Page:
On November 13, the Supreme Court heard an appeal by the federal government of a June Federal Court of Appeal decision upholding a lower court order that the government must seek the repatriation of Canadian citizen Omar Khadr from Guantanamo Bay. The lower court had ruled that the government's refusal to request Khadr's repatriation offended a principle of fundamental justice and violated his rights. The federal government had argued that foreign affairs decisions are the exclusive domain of the prime minister and his cabinet. The Supreme Court's decision was pending at year's end.
On October 29, a Quebec court sentenced Desire Munyaneza, a Rwandan national who entered the country in 1997 claiming refugee status, to life in prison with no eligibility for parole for 25 years. In May Munyaneza was convicted on seven counts of genocide, crimes against humanity, and war crimes committed during the 1994 Rwandan genocide. The trial was the first under the country's Crimes against Humanity and War Crimes Act. In November Munyaneza filed notice to appeal.
On November 7, authorities arrested Jacques Mungwarere, a Rwandan immigrant, on war crimes charges related to the 1994 Rwandan genocide. Mungwarere was the second individual to be charged under the country's Crimes against Humanity and War Crimes Act.
Section 6 Discrimination, Societal Abuses, and Trafficking in Persons
The law provides for equal benefits and protection of the law regardless of race, gender, national or ethnic origin, age, language, social status, or disability; the government effectively enforced these provisions.
Although prohibited by law, rape and violence against women, including spousal rape and abuse, occurred. The government's statistical office reported there were 63 sexual assaults per 100,000 persons in 2008, down from 65 in 2007, as well as 491 reported cases of aggravated sexual assault and assault with a weapon causing bodily harm.
The law prohibits domestic violence. Although the criminal code does not define specific domestic violence offenses, an abuser can be charged with an applicable offense, such as assault, aggravated assault, intimidation, mischief, or sexual assault. Persons convicted of assault may be penalized with up to five years in prison. Assaults involving weapons, threats, injuries, or endangerment of life carry prison sentences up to 14 years. Sexual abuse may be penalized with up to 10 years in prison. Aggravated sexual assaults involving weapons, and committed for the benefit of, at the direction of, or in association with, a criminal organization carry sentences between four years and life imprisonment. Studies indicated that victims of domestic violence and spousal abuse underreported incidents.
Indigenous (Aboriginal) people were more than three times more likely to be victims of spousal violence than nonindigenous persons.
The federal statistical agency reported that there were approximately 569 shelters for abused women; the shelters provided emergency care, transition housing, and long-term assistance. Shelters admitted more than 101,000 women and children in 2008, of whom approximately three-quarters had fled abusive situations. The government's family violence initiative involved 12 departments and a cabinet ministry--Status of Women Canada. These entities worked to eliminate systemic violence against women and advance women's human rights.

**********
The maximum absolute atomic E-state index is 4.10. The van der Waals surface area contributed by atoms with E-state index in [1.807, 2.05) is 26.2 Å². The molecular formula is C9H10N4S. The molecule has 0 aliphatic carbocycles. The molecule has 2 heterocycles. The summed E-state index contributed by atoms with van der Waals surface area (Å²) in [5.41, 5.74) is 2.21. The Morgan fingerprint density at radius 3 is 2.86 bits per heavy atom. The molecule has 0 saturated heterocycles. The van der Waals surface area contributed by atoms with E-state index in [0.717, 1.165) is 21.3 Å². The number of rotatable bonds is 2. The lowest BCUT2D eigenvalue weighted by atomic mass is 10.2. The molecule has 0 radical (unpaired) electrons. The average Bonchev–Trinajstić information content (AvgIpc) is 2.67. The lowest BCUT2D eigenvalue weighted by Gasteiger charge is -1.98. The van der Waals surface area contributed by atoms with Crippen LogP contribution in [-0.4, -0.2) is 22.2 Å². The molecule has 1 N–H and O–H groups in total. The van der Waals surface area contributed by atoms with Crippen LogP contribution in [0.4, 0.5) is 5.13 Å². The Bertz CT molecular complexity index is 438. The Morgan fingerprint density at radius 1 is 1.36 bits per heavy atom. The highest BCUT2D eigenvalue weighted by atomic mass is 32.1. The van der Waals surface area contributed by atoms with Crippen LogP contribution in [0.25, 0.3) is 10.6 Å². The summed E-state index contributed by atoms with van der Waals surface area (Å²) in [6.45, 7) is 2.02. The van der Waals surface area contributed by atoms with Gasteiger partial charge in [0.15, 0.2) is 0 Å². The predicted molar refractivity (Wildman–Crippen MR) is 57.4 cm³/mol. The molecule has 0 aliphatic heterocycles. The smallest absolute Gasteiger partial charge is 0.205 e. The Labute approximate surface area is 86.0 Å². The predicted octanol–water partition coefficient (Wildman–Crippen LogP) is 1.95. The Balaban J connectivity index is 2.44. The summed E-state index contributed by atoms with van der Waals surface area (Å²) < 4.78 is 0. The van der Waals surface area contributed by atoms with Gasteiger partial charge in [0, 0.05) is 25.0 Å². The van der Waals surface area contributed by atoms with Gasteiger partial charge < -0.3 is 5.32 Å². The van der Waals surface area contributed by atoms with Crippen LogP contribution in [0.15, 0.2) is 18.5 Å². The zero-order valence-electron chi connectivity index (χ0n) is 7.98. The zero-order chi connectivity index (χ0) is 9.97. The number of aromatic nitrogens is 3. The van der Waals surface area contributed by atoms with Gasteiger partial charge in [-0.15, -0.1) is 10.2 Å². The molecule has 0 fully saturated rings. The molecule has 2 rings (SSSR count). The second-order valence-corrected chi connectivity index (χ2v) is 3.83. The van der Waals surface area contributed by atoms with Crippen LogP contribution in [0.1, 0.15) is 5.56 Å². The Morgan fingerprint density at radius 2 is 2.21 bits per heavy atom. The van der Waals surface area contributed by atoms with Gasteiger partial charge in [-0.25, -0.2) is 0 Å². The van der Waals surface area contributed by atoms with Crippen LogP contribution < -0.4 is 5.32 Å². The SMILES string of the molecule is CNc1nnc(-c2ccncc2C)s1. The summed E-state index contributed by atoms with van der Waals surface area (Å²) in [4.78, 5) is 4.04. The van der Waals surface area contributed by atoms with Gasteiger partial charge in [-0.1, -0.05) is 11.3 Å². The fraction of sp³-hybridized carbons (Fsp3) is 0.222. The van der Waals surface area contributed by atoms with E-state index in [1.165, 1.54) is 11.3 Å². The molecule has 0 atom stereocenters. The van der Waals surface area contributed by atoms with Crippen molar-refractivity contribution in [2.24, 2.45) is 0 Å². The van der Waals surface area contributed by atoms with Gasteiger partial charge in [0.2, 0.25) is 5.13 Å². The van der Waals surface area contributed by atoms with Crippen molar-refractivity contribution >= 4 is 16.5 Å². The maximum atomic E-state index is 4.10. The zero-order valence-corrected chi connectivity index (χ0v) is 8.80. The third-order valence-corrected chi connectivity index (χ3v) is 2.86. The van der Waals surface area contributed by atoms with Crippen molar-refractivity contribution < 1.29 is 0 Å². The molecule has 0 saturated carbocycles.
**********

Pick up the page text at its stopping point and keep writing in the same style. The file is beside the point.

On August 26, the Manitoba government, RCMP, and Winnipeg Police Service established the Manitoba Integrated Task Force for Missing and Murdered Women to review unsolved homicide cases and missing-persons files of female victims in the province. At least 75 women, almost all Aboriginal, have disappeared in the province over the last two decades, according to Aboriginal groups.
Adult prostitution is not illegal, but the law prohibits pimping (benefiting from the earnings of prostitution of another); operating, being found in, or working in a brothel; and communicating in a public place for the purpose of engaging in prostitution. Prostitution exists throughout the country, particularly in major urban centers.
The law does not contain a specific offense of "sexual harassment" but criminalizes harassment (stalking), punishable by up to 10 years' imprisonment, and sexual assault, with penalties ranging from 10 years for nonaggravated sexual assault to life imprisonment for aggravated sexual assault. The government generally enforced these prohibitions. Most harassment cases were settled out of court.
Couples and individuals freely exercised their reproductive rights. The publicly funded medical system provided access to contraceptive services and information, prenatal care, skilled attendance during childbirth, and essential obstetric and postpartum care. Women had equal access with men to diagnosis and treatment for sexually transmitted infections, including HIV.
Women were well represented in the labor force, including business and the professions, and did not experience economic discrimination. Status of Women Canada, headed by a cabinet-level minister, promoted the legal rights of women. According to the federal statistical agency, 62.8 percent of women age 15 and older were employed in the workforce in 2008. Employment equity laws and regulations cover federal employees in all but the security and defense services. Women have marriage and property rights, as well as rights in the judicial system, equal to those of men. However, Aboriginal women living on reserves (where land is held communally) lack matrimonial property rights.
The country provided universal birth registration, and citizenship was derived both by birth within the country's territory and from one's parents.